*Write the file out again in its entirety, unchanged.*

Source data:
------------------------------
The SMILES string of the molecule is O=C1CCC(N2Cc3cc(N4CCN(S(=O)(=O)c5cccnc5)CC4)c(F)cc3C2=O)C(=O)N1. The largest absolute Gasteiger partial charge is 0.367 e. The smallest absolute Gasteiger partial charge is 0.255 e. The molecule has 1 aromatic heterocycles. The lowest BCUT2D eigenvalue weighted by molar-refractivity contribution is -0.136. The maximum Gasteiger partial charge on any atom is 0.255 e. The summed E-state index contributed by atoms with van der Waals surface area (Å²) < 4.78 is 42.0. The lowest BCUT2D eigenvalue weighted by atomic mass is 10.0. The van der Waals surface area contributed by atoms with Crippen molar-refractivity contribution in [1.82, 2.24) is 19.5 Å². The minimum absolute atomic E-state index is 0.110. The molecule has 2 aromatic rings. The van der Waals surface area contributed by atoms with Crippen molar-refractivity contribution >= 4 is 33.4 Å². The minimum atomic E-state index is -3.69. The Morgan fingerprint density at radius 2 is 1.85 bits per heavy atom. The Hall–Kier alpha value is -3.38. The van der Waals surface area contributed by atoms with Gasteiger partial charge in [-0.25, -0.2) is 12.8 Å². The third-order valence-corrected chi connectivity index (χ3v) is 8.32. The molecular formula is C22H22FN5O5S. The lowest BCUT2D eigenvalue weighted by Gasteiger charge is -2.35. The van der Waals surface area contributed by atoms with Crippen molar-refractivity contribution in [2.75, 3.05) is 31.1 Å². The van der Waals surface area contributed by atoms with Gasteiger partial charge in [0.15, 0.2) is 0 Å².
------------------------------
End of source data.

The SMILES string of the molecule is O=C1CCC(N2Cc3cc(N4CCN(S(=O)(=O)c5cccnc5)CC4)c(F)cc3C2=O)C(=O)N1. The largest absolute Gasteiger partial charge is 0.367 e. The smallest absolute Gasteiger partial charge is 0.255 e. The molecule has 1 aromatic heterocycles. The lowest BCUT2D eigenvalue weighted by molar-refractivity contribution is -0.136. The maximum Gasteiger partial charge on any atom is 0.255 e. The summed E-state index contributed by atoms with van der Waals surface area (Å²) < 4.78 is 42.0. The lowest BCUT2D eigenvalue weighted by atomic mass is 10.0. The van der Waals surface area contributed by atoms with Crippen molar-refractivity contribution in [1.82, 2.24) is 19.5 Å². The minimum absolute atomic E-state index is 0.110. The molecule has 2 aromatic rings. The van der Waals surface area contributed by atoms with Crippen molar-refractivity contribution >= 4 is 33.4 Å². The minimum atomic E-state index is -3.69. The Morgan fingerprint density at radius 2 is 1.85 bits per heavy atom. The Hall–Kier alpha value is -3.38. The van der Waals surface area contributed by atoms with Gasteiger partial charge in [-0.25, -0.2) is 12.8 Å². The third-order valence-corrected chi connectivity index (χ3v) is 8.32. The molecular formula is C22H22FN5O5S. The lowest BCUT2D eigenvalue weighted by Gasteiger charge is -2.35. The van der Waals surface area contributed by atoms with Crippen molar-refractivity contribution in [2.75, 3.05) is 31.1 Å². The van der Waals surface area contributed by atoms with Gasteiger partial charge in [0.15, 0.2) is 0 Å².